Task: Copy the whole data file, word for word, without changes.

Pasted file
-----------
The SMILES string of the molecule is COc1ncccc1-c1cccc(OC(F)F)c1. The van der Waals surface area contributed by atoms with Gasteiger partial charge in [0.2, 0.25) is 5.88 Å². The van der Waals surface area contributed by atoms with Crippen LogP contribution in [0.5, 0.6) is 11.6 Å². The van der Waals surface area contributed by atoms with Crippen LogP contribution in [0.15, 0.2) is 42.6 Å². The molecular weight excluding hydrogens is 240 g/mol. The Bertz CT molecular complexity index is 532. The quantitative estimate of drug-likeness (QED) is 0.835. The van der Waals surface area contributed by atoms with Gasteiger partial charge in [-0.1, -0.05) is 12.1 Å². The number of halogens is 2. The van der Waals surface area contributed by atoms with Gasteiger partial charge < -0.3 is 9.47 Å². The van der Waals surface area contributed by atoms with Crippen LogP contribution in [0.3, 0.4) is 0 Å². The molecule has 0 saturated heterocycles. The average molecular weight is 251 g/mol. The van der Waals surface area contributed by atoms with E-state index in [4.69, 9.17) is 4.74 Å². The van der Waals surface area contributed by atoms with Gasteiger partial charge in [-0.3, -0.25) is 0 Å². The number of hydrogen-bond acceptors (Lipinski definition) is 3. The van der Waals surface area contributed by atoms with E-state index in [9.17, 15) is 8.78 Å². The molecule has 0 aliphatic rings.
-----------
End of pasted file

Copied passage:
The SMILES string of the molecule is COc1ncccc1-c1cccc(OC(F)F)c1. The van der Waals surface area contributed by atoms with Gasteiger partial charge in [0.2, 0.25) is 5.88 Å². The van der Waals surface area contributed by atoms with Crippen LogP contribution in [0.5, 0.6) is 11.6 Å². The van der Waals surface area contributed by atoms with Crippen LogP contribution in [0.15, 0.2) is 42.6 Å². The molecular weight excluding hydrogens is 240 g/mol. The Bertz CT molecular complexity index is 532. The quantitative estimate of drug-likeness (QED) is 0.835. The van der Waals surface area contributed by atoms with Gasteiger partial charge in [-0.1, -0.05) is 12.1 Å². The number of halogens is 2. The van der Waals surface area contributed by atoms with Gasteiger partial charge < -0.3 is 9.47 Å². The van der Waals surface area contributed by atoms with Crippen LogP contribution in [0.3, 0.4) is 0 Å². The molecule has 0 saturated heterocycles. The average molecular weight is 251 g/mol. The van der Waals surface area contributed by atoms with E-state index in [4.69, 9.17) is 4.74 Å². The van der Waals surface area contributed by atoms with Gasteiger partial charge in [-0.3, -0.25) is 0 Å². The number of hydrogen-bond acceptors (Lipinski definition) is 3. The van der Waals surface area contributed by atoms with E-state index in [9.17, 15) is 8.78 Å². The molecule has 0 aliphatic rings.